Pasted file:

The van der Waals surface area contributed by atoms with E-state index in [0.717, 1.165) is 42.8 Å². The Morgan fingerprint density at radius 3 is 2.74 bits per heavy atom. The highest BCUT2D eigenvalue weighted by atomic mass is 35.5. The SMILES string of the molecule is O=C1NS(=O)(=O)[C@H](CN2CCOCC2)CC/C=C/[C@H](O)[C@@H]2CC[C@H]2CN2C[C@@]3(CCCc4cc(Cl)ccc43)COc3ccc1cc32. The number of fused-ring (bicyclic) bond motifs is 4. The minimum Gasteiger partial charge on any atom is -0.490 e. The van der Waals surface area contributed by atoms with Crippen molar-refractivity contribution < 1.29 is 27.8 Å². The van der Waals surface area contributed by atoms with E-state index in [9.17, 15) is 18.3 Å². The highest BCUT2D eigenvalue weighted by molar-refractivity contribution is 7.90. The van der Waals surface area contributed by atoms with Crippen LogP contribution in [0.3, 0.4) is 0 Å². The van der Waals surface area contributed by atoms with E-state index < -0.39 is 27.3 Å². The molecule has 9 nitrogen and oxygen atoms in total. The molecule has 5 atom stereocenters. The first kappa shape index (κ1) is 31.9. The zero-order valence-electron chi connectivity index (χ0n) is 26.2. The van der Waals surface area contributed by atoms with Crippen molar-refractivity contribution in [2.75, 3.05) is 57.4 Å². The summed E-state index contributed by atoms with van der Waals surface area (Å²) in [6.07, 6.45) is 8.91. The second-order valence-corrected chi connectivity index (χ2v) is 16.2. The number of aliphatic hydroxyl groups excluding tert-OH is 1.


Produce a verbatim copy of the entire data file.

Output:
The van der Waals surface area contributed by atoms with E-state index in [0.717, 1.165) is 42.8 Å². The Morgan fingerprint density at radius 3 is 2.74 bits per heavy atom. The highest BCUT2D eigenvalue weighted by atomic mass is 35.5. The SMILES string of the molecule is O=C1NS(=O)(=O)[C@H](CN2CCOCC2)CC/C=C/[C@H](O)[C@@H]2CC[C@H]2CN2C[C@@]3(CCCc4cc(Cl)ccc43)COc3ccc1cc32. The number of fused-ring (bicyclic) bond motifs is 4. The minimum Gasteiger partial charge on any atom is -0.490 e. The van der Waals surface area contributed by atoms with Crippen molar-refractivity contribution < 1.29 is 27.8 Å². The van der Waals surface area contributed by atoms with E-state index in [9.17, 15) is 18.3 Å². The highest BCUT2D eigenvalue weighted by molar-refractivity contribution is 7.90. The van der Waals surface area contributed by atoms with Crippen LogP contribution in [0.3, 0.4) is 0 Å². The van der Waals surface area contributed by atoms with E-state index < -0.39 is 27.3 Å². The molecule has 9 nitrogen and oxygen atoms in total. The molecule has 5 atom stereocenters. The first kappa shape index (κ1) is 31.9. The zero-order valence-electron chi connectivity index (χ0n) is 26.2. The van der Waals surface area contributed by atoms with Crippen molar-refractivity contribution in [2.75, 3.05) is 57.4 Å². The summed E-state index contributed by atoms with van der Waals surface area (Å²) in [6.07, 6.45) is 8.91. The second-order valence-corrected chi connectivity index (χ2v) is 16.2. The number of aliphatic hydroxyl groups excluding tert-OH is 1.